Yayat Sudrajat revealed little during interrogation by Indonesian officials in September 2000, saying he was only doing his job. His career has not suffered. After his SGI appointment in Dili he briefly held the position of deputy commander of Kopassus Group 4 (Sandi Yudha, intelligence/ secret warfare), based in Cijantung, Jakarta. He was then promoted to battalion commander of Kopassus Group V (counter-terrorism), and then in about March 2000 to intelligence assistant to the Kopassus general commander (Asintel Danjen Kopassus), replacing Sunarko, at the same time rising in rank to colonel.[6]

Kopassus was, according to Western intelligence sources, involved in destabilising operations in several parts of Indonesia (Irian Jaya, Aceh, the Moluccas as well as East Timor) in 2000.[7]

[1] 'Menyeret Wiranto ke pengadilan', Xpos, No. 05/III, 13-19 February 2000; 'Laying the blame: East Timor January-September 1999', Sydney Morning Herald, 28 April 2001; 'The Kopassus-militia alliance', Tapol Bulletin, No. 154/5, November 1999; 'Rekomendasi KPP HAM tidak mempengaruhi karir perwira', TNI Watch!, 18 February 2000; 'The ties that bind', Four Corners TV program transcript, Australian Broadcasting Corporation, broadcast 14 February 2000; Marian Wilkinson, 'Justice must be done', The Age [Melbourne] and Sydney Morning Herald, 29 January 2000; Interview with Tomas Goncalves, Radio Hilversum, 6 October 1999; Jill Jolliffe, 'Army plot "to seize territory ahead of vote"', Sydney Morning Herald, 23 June 1999; 'Noer Muis: Saya hanya menjalankan instruksi dari atas', Kompas, 12 September 2000.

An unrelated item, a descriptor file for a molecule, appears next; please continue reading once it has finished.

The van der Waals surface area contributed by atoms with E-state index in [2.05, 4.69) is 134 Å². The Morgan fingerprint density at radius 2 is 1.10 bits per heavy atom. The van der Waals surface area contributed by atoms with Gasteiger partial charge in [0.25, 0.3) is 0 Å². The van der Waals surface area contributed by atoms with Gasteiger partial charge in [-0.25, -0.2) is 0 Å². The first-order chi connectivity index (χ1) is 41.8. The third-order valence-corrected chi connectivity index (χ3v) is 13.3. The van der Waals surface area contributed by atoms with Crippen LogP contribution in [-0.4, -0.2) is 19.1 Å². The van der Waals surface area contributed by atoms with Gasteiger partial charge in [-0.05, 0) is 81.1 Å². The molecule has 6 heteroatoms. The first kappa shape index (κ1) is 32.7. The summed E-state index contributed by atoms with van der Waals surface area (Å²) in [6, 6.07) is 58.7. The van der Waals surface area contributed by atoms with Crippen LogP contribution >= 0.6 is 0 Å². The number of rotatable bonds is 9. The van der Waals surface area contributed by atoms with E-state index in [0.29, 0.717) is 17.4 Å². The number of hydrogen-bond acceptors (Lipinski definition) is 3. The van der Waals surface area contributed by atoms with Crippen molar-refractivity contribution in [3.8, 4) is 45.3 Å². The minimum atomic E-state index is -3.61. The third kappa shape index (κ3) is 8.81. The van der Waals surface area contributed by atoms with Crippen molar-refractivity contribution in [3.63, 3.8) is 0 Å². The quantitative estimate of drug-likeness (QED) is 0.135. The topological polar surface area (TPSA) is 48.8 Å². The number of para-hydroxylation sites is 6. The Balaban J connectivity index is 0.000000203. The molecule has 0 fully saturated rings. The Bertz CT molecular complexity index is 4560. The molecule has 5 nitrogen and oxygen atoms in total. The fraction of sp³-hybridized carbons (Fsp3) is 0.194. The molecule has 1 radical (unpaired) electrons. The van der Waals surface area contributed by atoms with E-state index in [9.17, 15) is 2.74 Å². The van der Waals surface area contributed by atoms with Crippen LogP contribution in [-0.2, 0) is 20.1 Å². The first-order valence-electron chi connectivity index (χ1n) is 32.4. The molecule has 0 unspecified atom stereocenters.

[2] 'Johny Lumintang investigated over May 5 cable', Kompas, 24 December 1999.

[3] Trial documents for the Indonesian Ad Hoc Court available on JSMP website.

[4] 'The Kopassus-militia alliance', Tapol Bulletin, No. 154/5, November 1999.

[5] Case 2/ 2002, Serious Crimes documents (summary on JSMP website). See Eurico Guterres for a list of those indicted.

[6] 'Penyidikan Kejaksaan Agung tidak menghambat karir perwira', TNI Watch! 15 May 2000.

[7] Vaudine England, '"Shadowy" unit blamed for conflicts', South China Morning Post, 21 August 2000.